In the almost three years it’s been working in the downtown core and West Quesnel, the Clean Team has picked up 4,437 syringes and 2,078 large bags of garbage.
“We pick up probably every day two to three big bags each on the west side and five to 10 big bags of garbage a day downtown,” said program co-ordinator and founder Jenny McDougall. “Most of that’s just normal litter. We find syringes, but they are in our target area and they are less than when we started.”
The Clean Team has started offering naloxone training, and McDougall says they recently provided the training for the entire staff of WorkBC.
They are also giving out sharps containers with their phone number on the back, and a Clean Team member will go pick up the container and give business owners a new container once a week. While doing this, they also offer information about how to safely dispose of sharps.
McDougall says a big focus for the Clean Team is training.
“We’ve trained our volunteers and employees and train people to do naloxone training, first aid, respectful language, basic computer skills,” she said. “We are doing conflict interaction and how to manage hostile interaction. Pretty much any training that pops up through a webinar or through the community, we’ll do.
We recently did a peer engagement with our team and people we know to be homeless who might be using about safe disposal — they had some really great ideas, so we are going to be supporting them in these needs.”
McDougall says they also help people find housing, open a bank account or get their identification to help them take steps to move forward.
“We do try to support them to get on their feet again and maybe get another job in the future that they might like,” she said.
McDougall says they are regularly in contact with about 26 local businesses, and they communicate with Bylaw Enforcement and with the Quesnel School District.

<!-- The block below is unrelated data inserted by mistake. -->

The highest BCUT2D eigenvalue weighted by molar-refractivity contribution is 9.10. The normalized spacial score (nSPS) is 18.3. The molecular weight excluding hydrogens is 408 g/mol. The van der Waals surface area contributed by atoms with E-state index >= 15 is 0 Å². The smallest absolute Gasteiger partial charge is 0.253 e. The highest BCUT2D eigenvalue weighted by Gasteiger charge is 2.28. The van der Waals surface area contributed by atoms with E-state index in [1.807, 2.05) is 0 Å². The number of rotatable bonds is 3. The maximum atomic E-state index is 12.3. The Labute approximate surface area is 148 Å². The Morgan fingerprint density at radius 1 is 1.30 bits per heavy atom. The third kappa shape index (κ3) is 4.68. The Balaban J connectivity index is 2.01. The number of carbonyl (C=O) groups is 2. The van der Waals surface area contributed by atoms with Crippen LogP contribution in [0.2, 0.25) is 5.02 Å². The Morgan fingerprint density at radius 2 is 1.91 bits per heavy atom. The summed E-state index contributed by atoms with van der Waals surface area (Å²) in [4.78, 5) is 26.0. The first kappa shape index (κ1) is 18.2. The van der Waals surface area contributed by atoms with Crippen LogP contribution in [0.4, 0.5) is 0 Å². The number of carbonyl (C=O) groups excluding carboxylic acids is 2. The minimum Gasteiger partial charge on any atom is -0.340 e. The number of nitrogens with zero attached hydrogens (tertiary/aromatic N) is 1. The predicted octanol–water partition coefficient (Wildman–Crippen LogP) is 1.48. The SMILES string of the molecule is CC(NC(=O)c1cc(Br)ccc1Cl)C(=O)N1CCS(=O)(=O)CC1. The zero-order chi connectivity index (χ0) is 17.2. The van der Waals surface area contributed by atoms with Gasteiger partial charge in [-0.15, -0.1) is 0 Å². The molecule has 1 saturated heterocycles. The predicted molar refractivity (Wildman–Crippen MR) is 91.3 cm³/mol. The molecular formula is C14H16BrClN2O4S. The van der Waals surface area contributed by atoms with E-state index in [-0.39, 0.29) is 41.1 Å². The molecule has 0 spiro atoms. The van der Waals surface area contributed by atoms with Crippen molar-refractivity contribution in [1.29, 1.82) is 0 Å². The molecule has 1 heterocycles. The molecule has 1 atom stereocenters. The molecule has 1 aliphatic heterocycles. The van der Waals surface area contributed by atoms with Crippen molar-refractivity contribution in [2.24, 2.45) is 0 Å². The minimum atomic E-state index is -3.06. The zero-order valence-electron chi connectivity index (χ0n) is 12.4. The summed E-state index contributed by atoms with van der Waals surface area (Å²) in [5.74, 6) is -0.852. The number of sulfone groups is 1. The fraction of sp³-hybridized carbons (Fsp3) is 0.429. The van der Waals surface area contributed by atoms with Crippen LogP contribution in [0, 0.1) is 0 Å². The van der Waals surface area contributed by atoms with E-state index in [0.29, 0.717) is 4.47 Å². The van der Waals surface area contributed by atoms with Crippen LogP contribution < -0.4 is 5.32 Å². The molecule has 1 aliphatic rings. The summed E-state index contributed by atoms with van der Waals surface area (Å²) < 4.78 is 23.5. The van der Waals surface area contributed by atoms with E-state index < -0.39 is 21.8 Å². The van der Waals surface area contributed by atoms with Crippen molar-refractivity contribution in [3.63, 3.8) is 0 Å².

McDougall says they’ve been cleaning up around parks and places where kids go, and part of their engagement is encouraging users to not leave syringes and needles around those areas.
McDougall says the Clean Team is currently funded for four people to work two hours a day for four days a week, and they have about five volunteers who volunteer regularly.
“We’re currently looking for more funds,” she said.
“Right now, we can’t cover the areas we are called to. We’re looking for more funding to do more areas. We would like to do Two Mile Flat, South Quesnel, and we would like to do an afternoon sweep after school.”
The main support for the Clean Team comes from Seasons House and the Quesnel Shelter and Support Society.
“We also work very closely with the Coalition of Substance Users of the North (CSUN), and some of our Clean Team are members of CSUN as well, and they are a huge support to us,” said McDougall. “I think both CSUN and the Clean Team are giving our local peers opportunities to make money legally. Seasons House supports CSUN doing that too.
“These programs are changing people’s lives. I know the Clean Team and CSUN both changed many people’s lives for the better. Connection is key, making sure people are valued. It gives them a purpose. Not only that, but it shows people in the community that people are doing this work.”
McDougall says they’ve probably had 12 to 15 people who have volunteered every week during the past three years, and many of their volunteers have been with the Clean Team since the beginning.
“That’s another part that’s been really great — they are showing up every day and sticking with it,” she said. “The people who have the experience with drug use are the ones who are cleaning up. I like that.”
McDougall believes there would be less for the Clean Team to pick up if there were safe places for substance users in the city.
“I think the amount of needles and drug paraphernalia left in the community would dwindle to very low numbers if we had a safe consumption site or an overdose prevention site,” she said. “People would much rather use indoors if they had the opportunity.”
McDougall says they are working hard to get more of the silver boxes that are cemented into the ground put in so people can use those to discard syringes. The are currently four, and she says they are working to get two more in the community.
“Now we have another area on the west side, the CSUN office, where people can bring their old supplies, so hopefully that’s going to be helpful,” she said.
McDougall has noticed that since the CSUN office opened at the end of August, more people have been coming in and wanting to help.
“Without the Clean Team, where would we be?” wondered volunteer Louise Wannop. “This has made such a big difference in this community.”
McDougall says they are hoping to do another big Spring Cleanup this year, and they are hoping to get more partnerships so they can make it a bigger event with more people.
For more information about the Clean Team, contact McDougall at 250-316-0806.